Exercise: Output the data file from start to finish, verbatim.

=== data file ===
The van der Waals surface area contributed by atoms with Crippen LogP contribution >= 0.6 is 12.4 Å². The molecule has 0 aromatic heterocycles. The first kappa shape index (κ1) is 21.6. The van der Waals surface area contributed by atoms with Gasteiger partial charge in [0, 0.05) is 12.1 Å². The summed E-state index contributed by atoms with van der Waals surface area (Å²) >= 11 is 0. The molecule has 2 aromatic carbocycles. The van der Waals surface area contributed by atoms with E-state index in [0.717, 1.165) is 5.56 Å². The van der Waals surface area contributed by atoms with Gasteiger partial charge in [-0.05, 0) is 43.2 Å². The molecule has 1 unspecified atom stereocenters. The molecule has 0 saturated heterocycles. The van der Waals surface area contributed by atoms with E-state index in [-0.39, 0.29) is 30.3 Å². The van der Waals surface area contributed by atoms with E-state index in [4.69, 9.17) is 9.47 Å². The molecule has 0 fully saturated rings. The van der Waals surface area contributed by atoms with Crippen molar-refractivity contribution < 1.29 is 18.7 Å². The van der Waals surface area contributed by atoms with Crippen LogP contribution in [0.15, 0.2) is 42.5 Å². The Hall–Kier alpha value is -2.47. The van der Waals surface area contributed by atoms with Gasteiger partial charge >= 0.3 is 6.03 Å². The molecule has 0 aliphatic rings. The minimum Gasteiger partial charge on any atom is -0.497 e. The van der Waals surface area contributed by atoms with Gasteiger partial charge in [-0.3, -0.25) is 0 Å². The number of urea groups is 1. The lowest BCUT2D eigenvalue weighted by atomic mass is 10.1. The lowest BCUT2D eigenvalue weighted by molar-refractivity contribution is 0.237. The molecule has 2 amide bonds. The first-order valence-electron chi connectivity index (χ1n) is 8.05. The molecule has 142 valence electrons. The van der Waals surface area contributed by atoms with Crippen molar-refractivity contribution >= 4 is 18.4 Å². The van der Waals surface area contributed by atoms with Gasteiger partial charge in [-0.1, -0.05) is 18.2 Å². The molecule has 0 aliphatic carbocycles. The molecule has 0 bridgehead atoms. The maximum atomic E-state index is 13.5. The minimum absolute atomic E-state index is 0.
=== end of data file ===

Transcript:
The van der Waals surface area contributed by atoms with Crippen LogP contribution >= 0.6 is 12.4 Å². The molecule has 0 aromatic heterocycles. The first kappa shape index (κ1) is 21.6. The van der Waals surface area contributed by atoms with Gasteiger partial charge in [0, 0.05) is 12.1 Å². The summed E-state index contributed by atoms with van der Waals surface area (Å²) >= 11 is 0. The molecule has 2 aromatic carbocycles. The van der Waals surface area contributed by atoms with E-state index in [0.717, 1.165) is 5.56 Å². The van der Waals surface area contributed by atoms with Gasteiger partial charge in [-0.05, 0) is 43.2 Å². The molecule has 1 unspecified atom stereocenters. The molecule has 0 saturated heterocycles. The van der Waals surface area contributed by atoms with E-state index in [-0.39, 0.29) is 30.3 Å². The van der Waals surface area contributed by atoms with E-state index in [4.69, 9.17) is 9.47 Å². The molecule has 0 fully saturated rings. The van der Waals surface area contributed by atoms with Crippen molar-refractivity contribution < 1.29 is 18.7 Å². The van der Waals surface area contributed by atoms with Crippen LogP contribution in [0.15, 0.2) is 42.5 Å². The Hall–Kier alpha value is -2.47. The van der Waals surface area contributed by atoms with Gasteiger partial charge >= 0.3 is 6.03 Å². The molecule has 0 aliphatic rings. The minimum Gasteiger partial charge on any atom is -0.497 e. The van der Waals surface area contributed by atoms with Gasteiger partial charge in [-0.3, -0.25) is 0 Å². The number of urea groups is 1. The lowest BCUT2D eigenvalue weighted by atomic mass is 10.1. The lowest BCUT2D eigenvalue weighted by molar-refractivity contribution is 0.237. The molecule has 2 amide bonds. The first-order valence-electron chi connectivity index (χ1n) is 8.05. The molecule has 142 valence electrons. The van der Waals surface area contributed by atoms with Crippen molar-refractivity contribution >= 4 is 18.4 Å². The van der Waals surface area contributed by atoms with Gasteiger partial charge in [-0.1, -0.05) is 18.2 Å². The molecule has 0 aliphatic carbocycles. The molecule has 0 bridgehead atoms. The maximum atomic E-state index is 13.5. The minimum absolute atomic E-state index is 0.